In a nutshell, if you need a specific skill, then a microcredential is ideal. However, if you need support bringing together diverse skills, knowledge, and dispositions to extend your professional practice, then a traditional degree may be a better investment.
2. What specific skill is on offer?
If your career plan does call for an improvement of specific skills, there are some important questions you should ask yourself before you enrol in a microcredential course.
The first is simply “does this course offer a skill I actually need?” Unlike the vocational system (such as TAFE), universities’ microcredential catalogue is still relatively small. The skills government and industry are choosing to support at the moment may not be the skills you need in your context or to advance your career.
3. Am I suited to this type of study?
In the hustle and bustle of a microcredential course, it is often assumed participants will be well prepared to manage their own learning.
Because they are so short, microcredentials generally focus very strongly on the content itself. How you learn it, is often up to you.
To be successful, you may be required to take greater personal responsibility for all your own learning strategies. This might include recognising what you already know (or don’t know) about the topic, taking a quick look at the readings to get an overview before reading them carefully for more details, and adopting processes to critically question learning materials.
4. How will I use this in my job or profession?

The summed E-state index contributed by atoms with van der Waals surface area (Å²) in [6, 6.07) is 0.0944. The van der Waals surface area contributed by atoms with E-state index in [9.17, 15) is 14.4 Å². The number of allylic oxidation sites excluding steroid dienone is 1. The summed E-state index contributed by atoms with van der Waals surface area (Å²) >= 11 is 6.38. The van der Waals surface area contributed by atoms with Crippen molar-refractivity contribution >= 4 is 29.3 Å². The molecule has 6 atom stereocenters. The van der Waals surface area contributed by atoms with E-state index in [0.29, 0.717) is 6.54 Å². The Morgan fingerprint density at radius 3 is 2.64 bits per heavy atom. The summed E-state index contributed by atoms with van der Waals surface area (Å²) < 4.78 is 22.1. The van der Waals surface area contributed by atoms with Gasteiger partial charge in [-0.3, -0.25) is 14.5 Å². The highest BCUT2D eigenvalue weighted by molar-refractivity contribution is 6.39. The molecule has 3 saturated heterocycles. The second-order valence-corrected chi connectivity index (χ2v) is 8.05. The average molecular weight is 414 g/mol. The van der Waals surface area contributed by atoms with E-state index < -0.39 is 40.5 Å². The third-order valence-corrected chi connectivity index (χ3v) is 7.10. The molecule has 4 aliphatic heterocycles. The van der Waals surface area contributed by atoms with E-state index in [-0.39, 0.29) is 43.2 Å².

You also need to think about how you will transfer your microcredential learning into your everyday work habits.
A science teacher who learns some physics content, for example, may need to alter their wider assessment strategies to incorporate what they learned. A physiotherapist with a new treatment technique may need to decide how to explain it to the clients they work with.
Traditional degrees are usually designed to help with this translation-to-practice work. Part of the trade-off with microcredentials is they can throw this translation work back to the course participant.
For this reason, microcredentials will work best for people who have established good professional development practices like reflection and peer-review, or for those who can engage in active and ethical experimentation with the new skill in their real-world practice.
Preparing people for professional environments has always been a core purpose of universities, and the adoption of microcredentials will likely expand the ways this can be done.
A microcredential, however, is a different educational proposition to a traditional degree course. So it is important the consumer chooses wisely.
But even though they are different, the two are still compatible. You may even find yourself engaging in both traditional university courses and microcredentials as you evolve and adapt throughout your career.